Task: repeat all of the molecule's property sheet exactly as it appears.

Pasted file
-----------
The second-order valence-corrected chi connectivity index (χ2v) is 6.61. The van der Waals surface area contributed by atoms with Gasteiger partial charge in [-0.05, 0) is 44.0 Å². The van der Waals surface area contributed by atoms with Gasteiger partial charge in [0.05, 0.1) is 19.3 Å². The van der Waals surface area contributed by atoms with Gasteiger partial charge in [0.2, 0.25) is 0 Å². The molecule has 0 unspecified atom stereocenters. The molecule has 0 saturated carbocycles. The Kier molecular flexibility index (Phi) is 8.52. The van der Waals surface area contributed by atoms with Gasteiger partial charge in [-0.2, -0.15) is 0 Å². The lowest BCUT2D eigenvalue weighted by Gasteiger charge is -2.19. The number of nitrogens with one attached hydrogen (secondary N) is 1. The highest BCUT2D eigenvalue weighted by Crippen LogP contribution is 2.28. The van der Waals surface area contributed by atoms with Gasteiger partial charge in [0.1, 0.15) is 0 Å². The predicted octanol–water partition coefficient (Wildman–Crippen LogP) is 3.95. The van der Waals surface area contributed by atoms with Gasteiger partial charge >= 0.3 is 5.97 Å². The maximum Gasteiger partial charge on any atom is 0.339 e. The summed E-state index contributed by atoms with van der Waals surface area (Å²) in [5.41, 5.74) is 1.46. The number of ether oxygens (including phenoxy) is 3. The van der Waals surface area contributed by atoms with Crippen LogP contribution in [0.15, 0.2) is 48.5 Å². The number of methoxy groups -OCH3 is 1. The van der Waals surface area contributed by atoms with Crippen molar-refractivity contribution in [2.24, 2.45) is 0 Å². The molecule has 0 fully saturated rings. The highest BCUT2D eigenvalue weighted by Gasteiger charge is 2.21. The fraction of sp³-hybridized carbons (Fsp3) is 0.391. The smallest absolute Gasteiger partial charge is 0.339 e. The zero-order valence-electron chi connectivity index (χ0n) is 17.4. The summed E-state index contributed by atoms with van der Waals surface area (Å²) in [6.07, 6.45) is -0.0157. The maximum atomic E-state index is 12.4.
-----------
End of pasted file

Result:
The second-order valence-corrected chi connectivity index (χ2v) is 6.61. The van der Waals surface area contributed by atoms with Gasteiger partial charge in [-0.05, 0) is 44.0 Å². The van der Waals surface area contributed by atoms with Gasteiger partial charge in [0.05, 0.1) is 19.3 Å². The van der Waals surface area contributed by atoms with Gasteiger partial charge in [0.2, 0.25) is 0 Å². The molecule has 0 unspecified atom stereocenters. The molecule has 0 saturated carbocycles. The Kier molecular flexibility index (Phi) is 8.52. The van der Waals surface area contributed by atoms with Gasteiger partial charge in [-0.2, -0.15) is 0 Å². The lowest BCUT2D eigenvalue weighted by Gasteiger charge is -2.19. The number of nitrogens with one attached hydrogen (secondary N) is 1. The highest BCUT2D eigenvalue weighted by Crippen LogP contribution is 2.28. The van der Waals surface area contributed by atoms with Gasteiger partial charge in [0.1, 0.15) is 0 Å². The predicted octanol–water partition coefficient (Wildman–Crippen LogP) is 3.95. The van der Waals surface area contributed by atoms with Gasteiger partial charge >= 0.3 is 5.97 Å². The maximum Gasteiger partial charge on any atom is 0.339 e. The summed E-state index contributed by atoms with van der Waals surface area (Å²) in [5.41, 5.74) is 1.46. The number of ether oxygens (including phenoxy) is 3. The van der Waals surface area contributed by atoms with Crippen LogP contribution in [0.15, 0.2) is 48.5 Å². The number of methoxy groups -OCH3 is 1. The van der Waals surface area contributed by atoms with Crippen molar-refractivity contribution in [2.24, 2.45) is 0 Å². The molecule has 0 fully saturated rings. The highest BCUT2D eigenvalue weighted by Gasteiger charge is 2.21. The fraction of sp³-hybridized carbons (Fsp3) is 0.391. The smallest absolute Gasteiger partial charge is 0.339 e. The zero-order valence-electron chi connectivity index (χ0n) is 17.4. The summed E-state index contributed by atoms with van der Waals surface area (Å²) in [6.07, 6.45) is -0.0157. The maximum atomic E-state index is 12.4.